Jimmy Fallon, Gwyneth Paltrow and Justin Bieber have been sued in a proposed class action lawsuit accusing them and a number of other celebrities who promoted Bored Ape Yacht Club non-fungible symbols of fraud.
The suit alleges that the celebrities misled their followers into buying BAYC NFTs, among other unregistered securities issued by Yuga Labs, in order to inflate their value, prompting buyers to purchase “losing investments at drastically inflated prices.”
“The truth is that the company̵[ads1]7;s entire business model relies on using insidious marketing and promotional activities by highly compensated A-list celebrities (without disclosing such) to increase demand for the Yuga securities by convincing potential retail investors that the price on these digital assets will appreciate,” the complaint, filed Thursday in California federal court, says.
The suit also names Madonna, Kevin Hart, Stephen Curry, Snoop Dogg, Serena Williams, Post Malone, The Weeknd, Fallon’s production company Electric Hot Dog, Inc. and Universal Television, among others. It is claimed that most of them were recruited by talent manager Guy Oseary, who led a scheme with Yuga Labs to discreetly pay them for their endorsements through crypto firm Moonpay. Oseary’s venture capital firm Sound Ventures was an early investor in Moonpay, according to the complaint.
Oseary is reportedly linked to several of the celebrity promoters, including Bieber, Paltrow and Hart, through their early investments in Moonpay. By increasing demand for BAYC NFTs and Yuga Labs’ Apecoin crypto-tokens, the suit claims they also increased demand for Moonpay.
“Oseary, the MoonPay Defendants and the Promoter Defendants all shared the strong motive to use their influence to artificially create demand for the Yuga Securities, which in turn would increase the use of MoonPay’s crypto payment service to handle this new demand,” it said the complaint. . “At the same time, Oseary was also able to use MoonPay to hide how he paid his celebrity groups for their direct or off-label promotions by Yuga Financial Products.”
In an episode of The Tonight Show On November 11, 2021, Fallon Moonpay and BAYC promoted the NFT collection by announcing that he received his first NFT through the crypto firm, which bills itself as a white-glove service designed to help celebrities buy digital assets. He did not disclose that he had a financial stake in Moonpay.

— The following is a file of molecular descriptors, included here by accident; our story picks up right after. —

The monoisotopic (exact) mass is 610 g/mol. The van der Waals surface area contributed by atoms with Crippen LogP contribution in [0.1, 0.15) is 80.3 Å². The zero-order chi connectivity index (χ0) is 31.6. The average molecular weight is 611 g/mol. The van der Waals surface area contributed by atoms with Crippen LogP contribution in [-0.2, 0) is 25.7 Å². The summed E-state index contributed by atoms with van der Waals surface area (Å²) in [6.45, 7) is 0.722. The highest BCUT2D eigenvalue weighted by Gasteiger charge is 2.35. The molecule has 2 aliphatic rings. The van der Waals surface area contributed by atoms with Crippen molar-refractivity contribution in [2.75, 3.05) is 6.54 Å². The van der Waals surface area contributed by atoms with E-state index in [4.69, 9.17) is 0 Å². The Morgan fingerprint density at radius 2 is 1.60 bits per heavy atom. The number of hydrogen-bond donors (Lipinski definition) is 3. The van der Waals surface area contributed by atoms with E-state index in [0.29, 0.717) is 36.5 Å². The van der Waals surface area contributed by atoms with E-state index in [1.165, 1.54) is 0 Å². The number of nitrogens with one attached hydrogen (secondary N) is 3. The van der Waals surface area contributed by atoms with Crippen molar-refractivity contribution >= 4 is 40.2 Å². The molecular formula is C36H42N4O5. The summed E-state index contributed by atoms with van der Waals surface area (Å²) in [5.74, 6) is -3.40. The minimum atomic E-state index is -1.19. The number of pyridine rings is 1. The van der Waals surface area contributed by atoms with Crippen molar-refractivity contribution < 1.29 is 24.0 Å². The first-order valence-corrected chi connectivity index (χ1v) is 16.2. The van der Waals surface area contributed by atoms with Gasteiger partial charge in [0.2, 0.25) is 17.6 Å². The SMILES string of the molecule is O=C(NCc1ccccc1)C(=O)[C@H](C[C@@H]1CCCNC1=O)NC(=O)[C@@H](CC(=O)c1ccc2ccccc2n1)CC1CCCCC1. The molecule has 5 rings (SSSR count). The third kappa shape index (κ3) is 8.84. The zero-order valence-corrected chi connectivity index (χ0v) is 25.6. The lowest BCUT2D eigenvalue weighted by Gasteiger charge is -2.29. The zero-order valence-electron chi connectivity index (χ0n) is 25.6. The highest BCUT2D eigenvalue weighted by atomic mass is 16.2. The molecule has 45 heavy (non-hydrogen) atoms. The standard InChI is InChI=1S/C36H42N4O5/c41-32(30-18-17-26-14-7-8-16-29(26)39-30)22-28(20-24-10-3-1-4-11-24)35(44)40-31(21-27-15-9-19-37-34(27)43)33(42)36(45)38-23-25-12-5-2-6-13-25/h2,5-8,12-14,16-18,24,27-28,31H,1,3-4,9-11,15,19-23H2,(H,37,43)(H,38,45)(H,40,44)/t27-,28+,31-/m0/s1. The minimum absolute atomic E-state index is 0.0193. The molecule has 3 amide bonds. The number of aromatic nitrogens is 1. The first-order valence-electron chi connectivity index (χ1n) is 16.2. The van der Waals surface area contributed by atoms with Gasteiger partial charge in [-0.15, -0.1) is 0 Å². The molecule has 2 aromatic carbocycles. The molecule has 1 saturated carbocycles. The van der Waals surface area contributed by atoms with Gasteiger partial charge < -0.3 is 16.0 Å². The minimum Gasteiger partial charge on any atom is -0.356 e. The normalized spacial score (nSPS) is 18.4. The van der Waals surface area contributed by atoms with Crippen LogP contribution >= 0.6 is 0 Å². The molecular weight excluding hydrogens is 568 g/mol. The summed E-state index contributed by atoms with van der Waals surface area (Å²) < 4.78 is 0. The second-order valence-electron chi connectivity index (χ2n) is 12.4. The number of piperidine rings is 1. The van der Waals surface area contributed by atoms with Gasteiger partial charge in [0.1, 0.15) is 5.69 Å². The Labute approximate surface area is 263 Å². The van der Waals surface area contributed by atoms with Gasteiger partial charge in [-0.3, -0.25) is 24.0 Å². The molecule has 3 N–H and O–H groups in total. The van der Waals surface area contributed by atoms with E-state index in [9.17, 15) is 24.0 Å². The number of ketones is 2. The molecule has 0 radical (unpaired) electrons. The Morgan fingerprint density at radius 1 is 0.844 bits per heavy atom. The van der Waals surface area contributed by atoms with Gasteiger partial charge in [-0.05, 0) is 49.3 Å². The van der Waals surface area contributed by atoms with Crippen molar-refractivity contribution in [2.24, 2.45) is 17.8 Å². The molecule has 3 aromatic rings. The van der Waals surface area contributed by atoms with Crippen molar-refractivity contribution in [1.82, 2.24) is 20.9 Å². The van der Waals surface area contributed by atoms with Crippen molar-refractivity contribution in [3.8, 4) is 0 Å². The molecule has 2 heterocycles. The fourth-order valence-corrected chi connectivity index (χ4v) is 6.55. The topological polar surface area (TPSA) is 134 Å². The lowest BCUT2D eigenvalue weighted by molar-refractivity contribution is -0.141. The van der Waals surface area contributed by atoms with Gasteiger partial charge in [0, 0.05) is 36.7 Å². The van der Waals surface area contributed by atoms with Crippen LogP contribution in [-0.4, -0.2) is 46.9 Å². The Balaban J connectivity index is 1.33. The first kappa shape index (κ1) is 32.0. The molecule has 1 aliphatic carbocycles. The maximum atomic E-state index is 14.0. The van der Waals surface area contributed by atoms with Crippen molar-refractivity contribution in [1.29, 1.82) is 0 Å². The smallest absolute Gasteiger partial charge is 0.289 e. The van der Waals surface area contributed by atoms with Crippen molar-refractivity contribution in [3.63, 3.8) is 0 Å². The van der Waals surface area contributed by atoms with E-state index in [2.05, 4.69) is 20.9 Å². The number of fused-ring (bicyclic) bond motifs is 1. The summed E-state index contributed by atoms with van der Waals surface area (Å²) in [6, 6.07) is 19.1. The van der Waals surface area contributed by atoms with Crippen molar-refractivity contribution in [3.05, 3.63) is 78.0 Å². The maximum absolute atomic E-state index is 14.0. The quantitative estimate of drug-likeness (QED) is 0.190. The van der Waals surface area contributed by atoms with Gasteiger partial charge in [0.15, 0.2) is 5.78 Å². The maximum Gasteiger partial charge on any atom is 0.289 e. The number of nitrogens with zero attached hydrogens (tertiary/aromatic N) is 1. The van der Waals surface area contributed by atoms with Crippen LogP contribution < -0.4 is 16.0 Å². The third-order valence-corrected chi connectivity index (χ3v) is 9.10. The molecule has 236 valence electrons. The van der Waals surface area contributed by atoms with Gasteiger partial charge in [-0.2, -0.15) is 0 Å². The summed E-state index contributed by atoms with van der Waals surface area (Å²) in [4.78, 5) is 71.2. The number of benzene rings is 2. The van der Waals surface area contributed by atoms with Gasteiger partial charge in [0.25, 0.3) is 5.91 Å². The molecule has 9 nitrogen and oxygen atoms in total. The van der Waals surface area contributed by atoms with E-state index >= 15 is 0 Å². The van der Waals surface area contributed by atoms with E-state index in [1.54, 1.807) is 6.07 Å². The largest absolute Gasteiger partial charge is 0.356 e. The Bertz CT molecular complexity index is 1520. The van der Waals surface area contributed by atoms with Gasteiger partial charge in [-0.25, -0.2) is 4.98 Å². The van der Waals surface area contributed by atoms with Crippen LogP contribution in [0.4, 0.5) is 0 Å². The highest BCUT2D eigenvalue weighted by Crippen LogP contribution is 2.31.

“Or didn’t Electric Hot Dog or Universal reveal that this purportedly organic segment on the Tonight Show was actually a paid advertisement for the BAYC collection of NFTs and MoonPay by two celebrities (Fallon and Winkelmann) who are business partners with an investor (Oseary) in both Yuga and MoonPay,” writes lawyer John Jasnoch in the complaint.
The suit, which names Oseary and Yuga Labs, says the campaign convinced investors to buy BAYC NFTs.
Each of the defendant promoters received digital assets from Moonpay or Yuga Labs for their endorsements, according to the lawsuit. Bieber, for example, received roughly $1.3 million worth of BAYC NFTs when it was issued for an allegedly fraudulent post on Instagram that said he bought it with his own money. Paltrow similarly announced to investors on January 26 that she was “joining” the BAYC community and thanked Moonpay for their services in facilitating the purchase. She also did not disclose that she has a financial stake in the firm.
Trading volume for BAYC NFTs has fallen 93 percent from its launch high. Similarly, the value of ApeCoin tokens has fallen 90 percent from its all-time high.
“In our view, these claims are opportunistic and parasitic,” a Yuga Labs spokesperson said in a statement. “We strongly believe they are without merit, and look forward to proving it.”
Fallon, Bieber, Paltrow, Universal and Moonpay did not respond to requests for comment.
Celebrity promoters of crypto, including Kim Kardashian, Larry David and Tom Brady, have been named in similar cases alleging fraud over their endorsements. On Wednesday, a federal judge dismissed a lawsuit against backers of crypto EthereumMax, accusing them of misleading their followers into buying EMAX tokens only to sell their stakes when their value was inflated. While saying the case raises “legitimate concerns” about celebrities’ ability to persuade uncritical followers to buy “snake oil with unprecedented ease and reach,” U.S. District Judge Michael Fitzgerald found that there is an expectation that “investors should act reasonably before they base their rates on the zeitgeist of the times.”